You don't like the soup?Aug 02, 2023
(ETA: This is not about being against therapy. It is a piece on the problematic nature of generic frameworks thrown at autistic people, rather than a consideration of the individual needs, wants, preferences and if there actually is a need for therapies.)
When I hear “What’s the best therapy for autistic kids?” you know what I hear?
Autistic people being dehumanised.
Nah, I’m not kidding. I wish I was.
And I wish I didn’t have to learn about the same therapies, interventions and approaches consistently wheeled out and served up to families…mostly the same, yet called different things or dressed differently.
We put more thought into the cleaning agent we’ll use on our stovetop. What type of stovetop is it? What material is it made from? How old? Gas or electric? Some cleaners are caustic and can burn - be careful! Spray or liquid cleanser?
We actually pay attention to the stovetop so the cleaning agent doesn’t damage it.
It doesn’t matter how good the cleaning agent is, if the stovetop is made from a material that the cleaner doesn’t suit, we won’t use it to avoid a permanently damaged stovetop.
With autistic people, it doesn’t appear to matter as much.
The therapy (cleaning agent) matters more than the person (the stovetop).
If one person has a great experience with it, and they go off to an autism specific parent group and share said experience with said therapy, other parents are likely to seek out said therapy.
Imagine applying this approach and attitude to any other identity or culture.
Jewish, Aboriginal, Gay, Transgender, Buddhist…any identity or culture, and then let’s take a look at how it comes across…
“I read somewhere that a gay person liked carrot soup, so they gave it to more gay people and they ate it so that’s what all gay people like. Huh? You’re gay and you don’t like the carrot soup? Okay. Either you’re not gay, you’re lying about the soup, or you just haven’t had enough of it to know whether you like it.”
When the person doesn’t like the soup and expresses that, we rally around trying to convince them to eat it again, start eating it only on Mondays and build up slowly, or we decide that we’re going to tell the chef that our gay friend doesn’t like the soup and we’ve tried everything we can to get them to like it but it isn’t working and we’re done.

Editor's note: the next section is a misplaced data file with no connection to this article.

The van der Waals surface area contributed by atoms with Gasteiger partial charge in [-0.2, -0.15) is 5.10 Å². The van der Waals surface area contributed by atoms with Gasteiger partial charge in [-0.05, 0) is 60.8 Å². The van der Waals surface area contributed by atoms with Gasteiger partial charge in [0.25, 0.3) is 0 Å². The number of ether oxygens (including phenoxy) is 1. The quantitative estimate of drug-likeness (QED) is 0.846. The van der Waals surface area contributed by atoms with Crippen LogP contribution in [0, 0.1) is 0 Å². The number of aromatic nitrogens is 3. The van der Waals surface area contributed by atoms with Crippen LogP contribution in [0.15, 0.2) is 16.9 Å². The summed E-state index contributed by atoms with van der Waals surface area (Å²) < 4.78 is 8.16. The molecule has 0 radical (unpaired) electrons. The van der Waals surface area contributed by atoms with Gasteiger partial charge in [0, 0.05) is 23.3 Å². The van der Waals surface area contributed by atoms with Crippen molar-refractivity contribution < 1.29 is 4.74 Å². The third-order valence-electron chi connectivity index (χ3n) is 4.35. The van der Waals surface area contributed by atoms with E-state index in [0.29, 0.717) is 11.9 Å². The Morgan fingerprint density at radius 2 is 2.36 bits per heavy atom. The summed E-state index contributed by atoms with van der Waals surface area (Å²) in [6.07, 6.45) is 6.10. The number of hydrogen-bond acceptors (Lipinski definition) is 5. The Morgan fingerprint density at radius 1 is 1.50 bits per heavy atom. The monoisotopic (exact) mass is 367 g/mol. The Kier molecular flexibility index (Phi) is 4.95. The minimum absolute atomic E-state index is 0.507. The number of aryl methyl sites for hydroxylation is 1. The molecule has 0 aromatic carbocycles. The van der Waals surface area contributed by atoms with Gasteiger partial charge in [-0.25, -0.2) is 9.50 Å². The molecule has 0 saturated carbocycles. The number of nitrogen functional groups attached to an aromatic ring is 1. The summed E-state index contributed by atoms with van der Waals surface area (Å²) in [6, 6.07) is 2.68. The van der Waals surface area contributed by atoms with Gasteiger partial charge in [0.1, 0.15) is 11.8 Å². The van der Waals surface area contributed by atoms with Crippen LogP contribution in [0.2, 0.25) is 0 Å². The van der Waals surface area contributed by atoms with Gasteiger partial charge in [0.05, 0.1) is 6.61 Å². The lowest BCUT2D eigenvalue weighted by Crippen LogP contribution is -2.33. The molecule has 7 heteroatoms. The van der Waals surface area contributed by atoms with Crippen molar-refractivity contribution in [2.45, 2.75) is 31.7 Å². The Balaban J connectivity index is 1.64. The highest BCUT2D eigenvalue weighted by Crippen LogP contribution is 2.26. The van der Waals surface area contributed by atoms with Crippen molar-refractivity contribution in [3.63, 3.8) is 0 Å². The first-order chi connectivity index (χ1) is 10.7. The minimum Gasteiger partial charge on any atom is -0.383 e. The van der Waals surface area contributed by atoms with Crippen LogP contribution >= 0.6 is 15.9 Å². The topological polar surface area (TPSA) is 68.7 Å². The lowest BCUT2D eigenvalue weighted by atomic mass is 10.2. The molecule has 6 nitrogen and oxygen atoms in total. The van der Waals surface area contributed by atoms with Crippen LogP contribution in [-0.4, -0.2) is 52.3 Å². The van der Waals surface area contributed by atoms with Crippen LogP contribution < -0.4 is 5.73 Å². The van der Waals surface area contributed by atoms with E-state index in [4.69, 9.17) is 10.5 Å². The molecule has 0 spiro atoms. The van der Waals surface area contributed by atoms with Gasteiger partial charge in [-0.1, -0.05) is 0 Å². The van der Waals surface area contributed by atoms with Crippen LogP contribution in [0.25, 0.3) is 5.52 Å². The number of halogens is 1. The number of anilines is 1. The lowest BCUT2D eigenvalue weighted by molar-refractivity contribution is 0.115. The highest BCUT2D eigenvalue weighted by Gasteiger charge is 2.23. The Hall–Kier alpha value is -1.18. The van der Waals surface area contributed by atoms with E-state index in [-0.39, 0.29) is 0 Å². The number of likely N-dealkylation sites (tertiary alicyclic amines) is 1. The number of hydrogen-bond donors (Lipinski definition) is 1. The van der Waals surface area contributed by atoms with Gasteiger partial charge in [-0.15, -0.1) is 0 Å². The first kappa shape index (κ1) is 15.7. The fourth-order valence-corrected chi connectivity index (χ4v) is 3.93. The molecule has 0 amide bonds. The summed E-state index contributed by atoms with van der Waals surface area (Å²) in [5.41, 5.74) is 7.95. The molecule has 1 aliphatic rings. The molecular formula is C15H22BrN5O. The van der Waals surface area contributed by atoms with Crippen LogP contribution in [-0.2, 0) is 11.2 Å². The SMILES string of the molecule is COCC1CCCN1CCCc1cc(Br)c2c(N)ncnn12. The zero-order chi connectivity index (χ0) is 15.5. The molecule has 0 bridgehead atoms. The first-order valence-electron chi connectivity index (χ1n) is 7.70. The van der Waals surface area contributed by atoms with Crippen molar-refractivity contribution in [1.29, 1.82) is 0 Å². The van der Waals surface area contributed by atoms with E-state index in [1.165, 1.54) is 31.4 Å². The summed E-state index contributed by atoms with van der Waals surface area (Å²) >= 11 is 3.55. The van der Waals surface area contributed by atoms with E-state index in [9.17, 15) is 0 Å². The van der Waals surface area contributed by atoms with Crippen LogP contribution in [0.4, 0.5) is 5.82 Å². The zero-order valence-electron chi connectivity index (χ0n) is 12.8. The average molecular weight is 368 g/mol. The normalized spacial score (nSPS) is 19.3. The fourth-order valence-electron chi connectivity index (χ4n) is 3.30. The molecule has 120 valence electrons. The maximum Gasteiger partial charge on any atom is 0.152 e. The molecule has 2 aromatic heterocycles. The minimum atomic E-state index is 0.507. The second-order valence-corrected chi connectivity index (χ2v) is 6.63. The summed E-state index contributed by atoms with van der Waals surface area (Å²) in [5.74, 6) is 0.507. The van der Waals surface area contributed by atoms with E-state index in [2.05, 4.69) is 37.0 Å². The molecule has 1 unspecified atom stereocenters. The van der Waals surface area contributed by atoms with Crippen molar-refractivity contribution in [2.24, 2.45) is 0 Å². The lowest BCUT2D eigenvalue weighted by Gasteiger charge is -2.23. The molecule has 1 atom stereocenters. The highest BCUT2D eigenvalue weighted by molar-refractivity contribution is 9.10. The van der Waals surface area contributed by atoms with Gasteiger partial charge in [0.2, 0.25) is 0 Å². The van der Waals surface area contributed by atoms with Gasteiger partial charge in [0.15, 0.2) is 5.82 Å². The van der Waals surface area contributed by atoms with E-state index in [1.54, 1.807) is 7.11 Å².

The chef tells us we need to take control here. We’re not being firm enough. “My soup is not the problem here. It’s how you’re selling it to your gay friend.”
We talk to our gay friend about how important it is that they like the soup, otherwise they’ll struggle and not be able to function in society like the hets (heterosexuals)… “We don’t live in a society that cares about whether you like the soup or not. You just have to like it.”
I know, this really IS RIDICULOUS.
Is an autistic person a person? Or a project?
There is no ‘best therapy’ for an autistic person because they’re a person, and people are complex. We have differing wants and needs, hopes and dreams. We have different personalities, we come from different races, creeds and backgrounds.
We have different genetic compositions (YES, EVEN AUTISTIC PEOPLE!).
Autistic people are people.
It is best practice to focus on the current, short term and long term needs of the human, based on improving their quality of life as a thriving autistic person, and not based on a drive to have them be less autistic.
That is not possible.
No matter how an autistic person appears on the outside, they’re always completely autistic on the inside.
So, will we support them to embrace and celebrate who they actually are, or will we move to raise them away from an identity and culture that is their birthright?
Supports should always be evolving, changing and growing with the autistic individual. Never fixed. Never one 'approach' or therapy.
(Image is of KF, sitting and smiling at the camera. She is wearing a floral dress, a green headband and behind her is her kitchen, with an assortment of kitchen devices, a vase of native flowers and an open food cupboard).
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